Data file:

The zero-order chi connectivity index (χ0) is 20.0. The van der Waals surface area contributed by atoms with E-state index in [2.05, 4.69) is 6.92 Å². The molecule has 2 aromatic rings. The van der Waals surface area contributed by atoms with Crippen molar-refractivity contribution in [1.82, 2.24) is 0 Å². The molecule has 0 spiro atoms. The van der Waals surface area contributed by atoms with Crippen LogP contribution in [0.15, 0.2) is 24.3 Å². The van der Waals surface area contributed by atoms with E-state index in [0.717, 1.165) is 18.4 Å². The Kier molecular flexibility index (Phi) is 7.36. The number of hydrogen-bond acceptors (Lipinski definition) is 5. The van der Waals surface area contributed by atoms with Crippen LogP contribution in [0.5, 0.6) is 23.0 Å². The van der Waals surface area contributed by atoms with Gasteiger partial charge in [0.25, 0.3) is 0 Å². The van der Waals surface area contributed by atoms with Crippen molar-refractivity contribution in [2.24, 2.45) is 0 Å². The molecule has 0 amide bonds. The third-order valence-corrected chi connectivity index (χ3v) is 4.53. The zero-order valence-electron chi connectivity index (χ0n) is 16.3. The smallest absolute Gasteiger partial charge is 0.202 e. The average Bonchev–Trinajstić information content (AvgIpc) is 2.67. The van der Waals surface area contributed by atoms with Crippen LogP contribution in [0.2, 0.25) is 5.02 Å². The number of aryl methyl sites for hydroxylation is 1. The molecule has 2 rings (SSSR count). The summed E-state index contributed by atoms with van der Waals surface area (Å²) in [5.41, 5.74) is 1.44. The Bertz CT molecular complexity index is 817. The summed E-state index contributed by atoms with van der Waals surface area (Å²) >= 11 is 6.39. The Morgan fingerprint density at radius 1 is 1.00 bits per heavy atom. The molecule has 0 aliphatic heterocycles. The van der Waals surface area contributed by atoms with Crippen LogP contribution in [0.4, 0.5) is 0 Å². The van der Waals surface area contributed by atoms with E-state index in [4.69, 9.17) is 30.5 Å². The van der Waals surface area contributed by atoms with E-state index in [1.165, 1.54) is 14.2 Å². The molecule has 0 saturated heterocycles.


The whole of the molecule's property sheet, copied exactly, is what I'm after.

The zero-order chi connectivity index (χ0) is 20.0. The van der Waals surface area contributed by atoms with E-state index in [2.05, 4.69) is 6.92 Å². The molecule has 2 aromatic rings. The van der Waals surface area contributed by atoms with Crippen molar-refractivity contribution in [1.82, 2.24) is 0 Å². The molecule has 0 spiro atoms. The van der Waals surface area contributed by atoms with Crippen LogP contribution in [0.15, 0.2) is 24.3 Å². The van der Waals surface area contributed by atoms with E-state index in [0.717, 1.165) is 18.4 Å². The Kier molecular flexibility index (Phi) is 7.36. The number of hydrogen-bond acceptors (Lipinski definition) is 5. The van der Waals surface area contributed by atoms with Crippen LogP contribution in [0.5, 0.6) is 23.0 Å². The van der Waals surface area contributed by atoms with Gasteiger partial charge in [0.25, 0.3) is 0 Å². The van der Waals surface area contributed by atoms with Crippen molar-refractivity contribution in [2.24, 2.45) is 0 Å². The molecule has 0 amide bonds. The third-order valence-corrected chi connectivity index (χ3v) is 4.53. The zero-order valence-electron chi connectivity index (χ0n) is 16.3. The smallest absolute Gasteiger partial charge is 0.202 e. The average Bonchev–Trinajstić information content (AvgIpc) is 2.67. The van der Waals surface area contributed by atoms with Crippen LogP contribution in [0.2, 0.25) is 5.02 Å². The number of aryl methyl sites for hydroxylation is 1. The molecule has 2 rings (SSSR count). The summed E-state index contributed by atoms with van der Waals surface area (Å²) in [5.41, 5.74) is 1.44. The Bertz CT molecular complexity index is 817. The summed E-state index contributed by atoms with van der Waals surface area (Å²) >= 11 is 6.39. The Morgan fingerprint density at radius 1 is 1.00 bits per heavy atom. The molecule has 0 aliphatic heterocycles. The van der Waals surface area contributed by atoms with Crippen LogP contribution in [0.4, 0.5) is 0 Å². The van der Waals surface area contributed by atoms with E-state index in [4.69, 9.17) is 30.5 Å². The van der Waals surface area contributed by atoms with E-state index in [1.165, 1.54) is 14.2 Å². The molecule has 0 saturated heterocycles.